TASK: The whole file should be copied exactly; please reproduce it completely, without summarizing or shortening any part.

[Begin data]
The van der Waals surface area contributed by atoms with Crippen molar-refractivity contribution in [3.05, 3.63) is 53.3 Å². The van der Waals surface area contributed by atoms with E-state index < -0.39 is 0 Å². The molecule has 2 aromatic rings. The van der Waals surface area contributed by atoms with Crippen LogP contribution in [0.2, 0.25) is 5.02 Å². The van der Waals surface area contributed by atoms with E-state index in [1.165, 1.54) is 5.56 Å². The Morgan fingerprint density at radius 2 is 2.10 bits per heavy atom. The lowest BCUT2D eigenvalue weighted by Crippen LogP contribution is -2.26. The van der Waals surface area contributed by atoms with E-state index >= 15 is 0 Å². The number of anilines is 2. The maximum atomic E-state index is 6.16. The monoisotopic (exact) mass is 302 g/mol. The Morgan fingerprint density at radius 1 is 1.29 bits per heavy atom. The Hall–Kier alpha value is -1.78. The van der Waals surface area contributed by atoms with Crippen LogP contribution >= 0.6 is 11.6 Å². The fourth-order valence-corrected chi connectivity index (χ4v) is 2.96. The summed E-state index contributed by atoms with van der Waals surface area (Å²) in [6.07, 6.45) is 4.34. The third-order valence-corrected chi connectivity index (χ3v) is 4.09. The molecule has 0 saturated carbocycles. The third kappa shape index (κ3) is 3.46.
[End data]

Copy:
The van der Waals surface area contributed by atoms with Crippen molar-refractivity contribution in [3.05, 3.63) is 53.3 Å². The van der Waals surface area contributed by atoms with E-state index < -0.39 is 0 Å². The molecule has 2 aromatic rings. The van der Waals surface area contributed by atoms with Crippen LogP contribution in [0.2, 0.25) is 5.02 Å². The van der Waals surface area contributed by atoms with E-state index in [1.165, 1.54) is 5.56 Å². The Morgan fingerprint density at radius 2 is 2.10 bits per heavy atom. The lowest BCUT2D eigenvalue weighted by Crippen LogP contribution is -2.26. The van der Waals surface area contributed by atoms with E-state index >= 15 is 0 Å². The number of anilines is 2. The maximum atomic E-state index is 6.16. The monoisotopic (exact) mass is 302 g/mol. The Morgan fingerprint density at radius 1 is 1.29 bits per heavy atom. The Hall–Kier alpha value is -1.78. The van der Waals surface area contributed by atoms with Crippen LogP contribution >= 0.6 is 11.6 Å². The fourth-order valence-corrected chi connectivity index (χ4v) is 2.96. The summed E-state index contributed by atoms with van der Waals surface area (Å²) in [6.07, 6.45) is 4.34. The third-order valence-corrected chi connectivity index (χ3v) is 4.09. The molecule has 0 saturated carbocycles. The third kappa shape index (κ3) is 3.46.